October 31, 2009

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Dave Hickey Essay

October 31, 2009

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Annette DiMeo Carlozzi Essay

October 31, 2009

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The Business Times

September 19, 2009

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Artforum

August 31, 2009

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St. Petersburg Times

August 23, 2009

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Dallas Morning News

August 8, 2009

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...might be good

February 6, 2009

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Blackbird

August 31, 2008

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Vogue

April 1, 2007

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Tema Celeste

October 22, 2005

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USA Today

September 20, 2005

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ArtNexus

June 1, 2005

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ArtReview

April 1, 2005

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Art + Auction

March 1, 2005

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Art in America

November 1, 2003

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Art in America

March 1, 2003

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Art in America

December 1, 2001

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ARTnews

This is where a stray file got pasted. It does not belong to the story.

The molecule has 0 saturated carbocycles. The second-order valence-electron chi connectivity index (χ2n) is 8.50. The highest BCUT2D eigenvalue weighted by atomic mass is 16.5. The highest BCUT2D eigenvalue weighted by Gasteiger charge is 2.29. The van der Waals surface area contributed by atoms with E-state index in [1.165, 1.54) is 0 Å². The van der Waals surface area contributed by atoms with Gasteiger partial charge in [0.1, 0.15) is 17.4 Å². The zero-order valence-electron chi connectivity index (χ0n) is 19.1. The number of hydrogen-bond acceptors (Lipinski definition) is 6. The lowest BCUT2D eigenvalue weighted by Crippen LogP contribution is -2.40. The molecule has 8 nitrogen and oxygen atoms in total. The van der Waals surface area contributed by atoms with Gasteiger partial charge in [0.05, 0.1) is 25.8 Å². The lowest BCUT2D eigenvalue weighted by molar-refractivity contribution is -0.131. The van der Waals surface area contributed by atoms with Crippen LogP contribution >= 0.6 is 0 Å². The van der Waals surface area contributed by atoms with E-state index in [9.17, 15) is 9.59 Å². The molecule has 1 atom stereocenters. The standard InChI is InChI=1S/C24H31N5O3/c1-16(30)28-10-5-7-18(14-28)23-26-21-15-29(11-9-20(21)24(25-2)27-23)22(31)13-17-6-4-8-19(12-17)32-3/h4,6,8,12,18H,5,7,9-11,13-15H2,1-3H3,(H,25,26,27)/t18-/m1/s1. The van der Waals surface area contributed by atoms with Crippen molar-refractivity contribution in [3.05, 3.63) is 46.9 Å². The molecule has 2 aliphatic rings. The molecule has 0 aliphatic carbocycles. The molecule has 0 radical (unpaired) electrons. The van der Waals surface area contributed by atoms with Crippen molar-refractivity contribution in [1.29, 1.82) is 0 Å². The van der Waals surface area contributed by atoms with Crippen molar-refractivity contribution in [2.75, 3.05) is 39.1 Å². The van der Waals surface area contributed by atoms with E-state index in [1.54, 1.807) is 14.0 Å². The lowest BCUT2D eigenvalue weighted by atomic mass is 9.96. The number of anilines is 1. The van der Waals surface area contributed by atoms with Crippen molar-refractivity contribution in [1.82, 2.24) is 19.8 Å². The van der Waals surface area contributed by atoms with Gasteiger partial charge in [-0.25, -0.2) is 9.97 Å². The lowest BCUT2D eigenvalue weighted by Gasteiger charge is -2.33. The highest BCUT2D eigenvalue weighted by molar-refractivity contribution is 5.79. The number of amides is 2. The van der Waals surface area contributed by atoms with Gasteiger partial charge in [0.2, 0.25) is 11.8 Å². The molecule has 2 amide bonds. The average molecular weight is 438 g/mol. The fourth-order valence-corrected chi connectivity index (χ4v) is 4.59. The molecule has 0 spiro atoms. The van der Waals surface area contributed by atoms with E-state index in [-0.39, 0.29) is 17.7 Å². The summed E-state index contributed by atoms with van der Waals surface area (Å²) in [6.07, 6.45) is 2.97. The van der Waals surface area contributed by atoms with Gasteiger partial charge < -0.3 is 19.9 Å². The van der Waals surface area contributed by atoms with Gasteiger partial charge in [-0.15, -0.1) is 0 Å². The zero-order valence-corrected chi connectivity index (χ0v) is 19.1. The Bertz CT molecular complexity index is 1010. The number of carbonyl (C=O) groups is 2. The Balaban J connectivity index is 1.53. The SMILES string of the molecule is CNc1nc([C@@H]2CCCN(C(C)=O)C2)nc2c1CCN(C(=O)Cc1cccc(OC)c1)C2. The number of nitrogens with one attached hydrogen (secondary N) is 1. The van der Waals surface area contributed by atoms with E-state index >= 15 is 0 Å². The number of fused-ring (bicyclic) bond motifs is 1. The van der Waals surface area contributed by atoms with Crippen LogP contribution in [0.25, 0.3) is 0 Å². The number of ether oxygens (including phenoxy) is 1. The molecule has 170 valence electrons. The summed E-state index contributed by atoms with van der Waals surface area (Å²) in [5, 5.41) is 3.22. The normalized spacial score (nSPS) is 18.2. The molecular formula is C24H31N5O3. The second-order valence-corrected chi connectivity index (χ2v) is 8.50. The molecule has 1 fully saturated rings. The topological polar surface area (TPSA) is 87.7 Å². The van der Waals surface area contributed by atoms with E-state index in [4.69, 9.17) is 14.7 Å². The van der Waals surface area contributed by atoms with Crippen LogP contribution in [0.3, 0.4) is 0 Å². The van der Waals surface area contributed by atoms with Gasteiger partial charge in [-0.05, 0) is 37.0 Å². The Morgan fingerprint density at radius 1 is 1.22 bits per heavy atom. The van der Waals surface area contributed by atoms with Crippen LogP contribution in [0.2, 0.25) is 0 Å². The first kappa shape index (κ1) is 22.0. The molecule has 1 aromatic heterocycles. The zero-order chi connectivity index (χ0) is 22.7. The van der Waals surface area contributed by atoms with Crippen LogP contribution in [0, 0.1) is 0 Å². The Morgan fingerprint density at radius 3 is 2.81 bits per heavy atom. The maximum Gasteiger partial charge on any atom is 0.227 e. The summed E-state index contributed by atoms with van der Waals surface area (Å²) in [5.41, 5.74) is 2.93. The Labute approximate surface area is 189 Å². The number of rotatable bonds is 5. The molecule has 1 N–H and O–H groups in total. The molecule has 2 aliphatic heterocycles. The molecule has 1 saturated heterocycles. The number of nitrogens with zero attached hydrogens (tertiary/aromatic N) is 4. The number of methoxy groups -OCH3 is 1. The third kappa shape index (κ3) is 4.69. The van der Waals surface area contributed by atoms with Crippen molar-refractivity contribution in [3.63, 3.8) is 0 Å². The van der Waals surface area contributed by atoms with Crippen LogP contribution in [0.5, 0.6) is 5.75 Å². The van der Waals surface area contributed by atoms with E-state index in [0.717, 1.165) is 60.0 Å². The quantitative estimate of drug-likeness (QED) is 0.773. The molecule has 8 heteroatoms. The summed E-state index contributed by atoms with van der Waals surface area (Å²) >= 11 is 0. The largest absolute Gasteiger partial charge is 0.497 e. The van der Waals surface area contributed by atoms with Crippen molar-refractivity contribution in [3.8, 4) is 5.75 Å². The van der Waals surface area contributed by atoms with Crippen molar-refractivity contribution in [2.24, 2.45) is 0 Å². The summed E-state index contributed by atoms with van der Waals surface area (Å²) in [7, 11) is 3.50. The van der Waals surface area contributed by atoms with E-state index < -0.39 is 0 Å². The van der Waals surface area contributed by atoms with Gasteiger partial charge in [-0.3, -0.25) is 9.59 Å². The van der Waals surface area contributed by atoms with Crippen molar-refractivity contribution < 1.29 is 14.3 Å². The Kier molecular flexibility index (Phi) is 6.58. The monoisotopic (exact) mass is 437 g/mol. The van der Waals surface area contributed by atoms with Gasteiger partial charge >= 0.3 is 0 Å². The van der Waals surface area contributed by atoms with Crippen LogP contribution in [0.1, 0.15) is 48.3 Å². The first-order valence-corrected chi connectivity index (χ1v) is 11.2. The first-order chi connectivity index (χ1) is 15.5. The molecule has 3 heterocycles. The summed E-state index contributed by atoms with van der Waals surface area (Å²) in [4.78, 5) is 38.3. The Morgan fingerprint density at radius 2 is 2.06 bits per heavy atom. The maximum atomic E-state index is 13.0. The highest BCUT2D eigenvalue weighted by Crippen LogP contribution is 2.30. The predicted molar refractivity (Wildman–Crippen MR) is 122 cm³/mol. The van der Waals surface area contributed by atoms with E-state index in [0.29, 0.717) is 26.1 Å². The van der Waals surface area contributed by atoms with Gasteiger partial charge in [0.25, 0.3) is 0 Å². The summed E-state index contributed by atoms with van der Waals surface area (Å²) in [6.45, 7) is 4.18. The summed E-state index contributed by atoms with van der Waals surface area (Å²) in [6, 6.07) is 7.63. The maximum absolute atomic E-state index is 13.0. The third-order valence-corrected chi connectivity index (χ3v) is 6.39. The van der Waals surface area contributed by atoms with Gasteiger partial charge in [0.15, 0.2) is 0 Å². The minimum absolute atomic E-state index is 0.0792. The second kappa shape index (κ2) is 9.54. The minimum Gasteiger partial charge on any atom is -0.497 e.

September 1, 2001

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New York Times

March 21, 1999

Art in America


Teresita Fernández at Miami Art Museum
BY PAULA HARPER

In her installation last season at MAM, Teresita Fernández continued her minimalist reveries on the art and idea of landscape. Over the past several years she has exhibited frequently in the U.S. and abroad; her recent pieces tend to evoke the elements of light, shadow, water, clouds and foliage, and their ordering in space, which have enchanted gardeners and painters for centuries. She signals her contemporary viewpoint on this long tradition by using late 20th-century synthetic materials, clearly revealed and juxtaposed. When she is most successful, as in this work, her visual cues skillfully evoke our powerful memories of landscapes we have experienced in both nature and art. Magically, we can imagine a cluster of plastic cubes as a cloud, or a surface of glass beads as a shimmering pond.

For MAM, Fernández designed an oval room. At varying levels on its curving white walls hovered amorphous configurations of small acrylic cubes, set more densely at the center and thinning out at the edges. The transparent cubes were colored only on their back sides in several shades of blue, so that they seemed to float just in front of the wall's surface. On the floor, two irregularly curving platforms were covered with literally millions of tiny, clear glass spheres through which were refracted dappled shapes of light and shadow. The general effect of the piece was of softly shifting atmospheres and reflecting surfaces: cool, sensual, serene and conceptually rigorous.

Fernández, like many artists before her, engages in a dialogue between artifice and nature. In considering the history of this dialogue, Seurat's lyrical, atomized landscapes as well as Monet's paintings of water lilies seem especially relevant. In her thoughtful contribution to the discourse, Fernández recalls Monet's oval rooms lined with water-garden paintings at the Orangerie in Paris. Monet made these installations with a generous hope that they would serve as a refuge and refreshment for harried urbanites. Fernández, using a new vocabulary of forms and materials, also creates artificial environments that generously make a place for connecting to nature in imagination. Evoking neither the awesome storms and threatening avalanches often associated in the literature of landscape with the masculine "sublime," nor quite the "beautiful" version of nature, modest and domesticated, that has been associated with the feminine, Fernández constructs a nature that has a contemporary, synthetic beauty in which femininity is imbued with toughness.